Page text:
Ghost has been a bit of a wild ride over the last two years. What I’d started with would now be considered ghost-legacy which was their 0.11.x series of releases. For a little while I’d actually been able to comfortable package it in the ArchLinux User Repository. I’d abandoned packaging when ghost-cli became a requirement. Without a package I resorted to excessively using the --no-setup stage blockers and become increasingly frustrated with the quirky and aggressive release schedule of ghost and ghost-cli.
After spending several years relatively happy with Vultr it was time to finally dig into the 'bring your own OS' features that packet.net announced a while back. Turned out to have all the features necessary for me to transition, but does currently require some physical intervention to get working in the way that makes sense to me. Overall the experience has been wonderful and I'm happy to have a new provider for my remote systems.
After several deployments of varying size and complexity, an offered opinion on the advantages and disadvantages of choosing Ubiquiti hardware for your next project. Originally written in early 2017, there are some updates from early 2018 relating to technical/ideological facets that have come up in the last couple years of operating Ubiquiti equipment.
As our digital legacies continue to grow with advanced capture systems, its important to consider taking some control over assuring how that legacy is perpetuated. There are many enterprise grade technologies that are within easy reach of the individual who wants to start building out their home lab. Rather than send monolithic emails to people who inquire about this topic it seemed more appropriate to write out my opinions openly, and maintain them as more experience is gained. This is written from the approach of accomplishing this task 'properly' as I personally see it. People have different initial objectives when considering this project. I'll focus exclusively on storage and backup while ignoring things like streaming/trans-coding, or acquisition.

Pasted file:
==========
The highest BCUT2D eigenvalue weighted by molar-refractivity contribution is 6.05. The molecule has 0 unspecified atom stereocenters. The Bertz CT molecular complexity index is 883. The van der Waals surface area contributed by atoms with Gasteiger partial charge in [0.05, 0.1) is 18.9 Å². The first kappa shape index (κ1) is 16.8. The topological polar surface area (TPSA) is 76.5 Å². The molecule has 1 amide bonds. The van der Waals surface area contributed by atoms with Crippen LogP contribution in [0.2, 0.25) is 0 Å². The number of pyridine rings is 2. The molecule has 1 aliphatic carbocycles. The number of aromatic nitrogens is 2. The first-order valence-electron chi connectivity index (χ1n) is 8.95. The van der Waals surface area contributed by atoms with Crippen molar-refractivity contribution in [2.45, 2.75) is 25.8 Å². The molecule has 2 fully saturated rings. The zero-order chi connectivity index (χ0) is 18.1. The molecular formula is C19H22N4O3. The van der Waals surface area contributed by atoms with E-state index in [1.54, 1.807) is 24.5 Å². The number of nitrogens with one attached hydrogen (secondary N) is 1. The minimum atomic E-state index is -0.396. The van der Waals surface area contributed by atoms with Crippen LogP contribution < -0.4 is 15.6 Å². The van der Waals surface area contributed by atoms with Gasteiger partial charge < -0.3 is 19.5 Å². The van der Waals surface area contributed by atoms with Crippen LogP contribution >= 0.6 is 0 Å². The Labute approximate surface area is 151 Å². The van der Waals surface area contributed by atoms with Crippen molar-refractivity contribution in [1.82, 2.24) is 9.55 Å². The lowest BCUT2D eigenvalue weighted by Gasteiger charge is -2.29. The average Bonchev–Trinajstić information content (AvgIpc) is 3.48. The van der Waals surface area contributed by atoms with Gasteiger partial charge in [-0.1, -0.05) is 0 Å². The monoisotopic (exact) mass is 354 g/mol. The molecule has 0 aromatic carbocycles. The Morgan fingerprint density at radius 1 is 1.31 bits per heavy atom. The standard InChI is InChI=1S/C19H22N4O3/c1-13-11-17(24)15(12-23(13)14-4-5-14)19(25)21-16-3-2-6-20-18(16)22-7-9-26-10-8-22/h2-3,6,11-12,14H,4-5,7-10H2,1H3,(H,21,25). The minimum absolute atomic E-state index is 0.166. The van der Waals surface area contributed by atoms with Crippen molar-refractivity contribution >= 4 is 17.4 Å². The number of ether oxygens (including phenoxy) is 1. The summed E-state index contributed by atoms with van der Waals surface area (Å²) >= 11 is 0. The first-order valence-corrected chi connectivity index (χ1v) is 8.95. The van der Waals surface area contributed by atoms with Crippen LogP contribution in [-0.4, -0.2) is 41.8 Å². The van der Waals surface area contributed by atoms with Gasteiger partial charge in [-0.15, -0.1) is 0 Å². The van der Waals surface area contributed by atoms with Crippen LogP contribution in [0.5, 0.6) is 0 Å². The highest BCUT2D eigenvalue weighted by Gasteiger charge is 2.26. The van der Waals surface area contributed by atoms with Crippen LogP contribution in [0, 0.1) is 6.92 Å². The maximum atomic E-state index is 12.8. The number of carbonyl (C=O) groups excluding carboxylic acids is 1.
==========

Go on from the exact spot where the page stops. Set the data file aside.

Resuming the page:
Choosing a hosting provider when you want the familiarity and trust of your native distribution resources is actually quite difficult. Many of the juggernaut providers offer features that require them to have control over your kernel and boot-loader.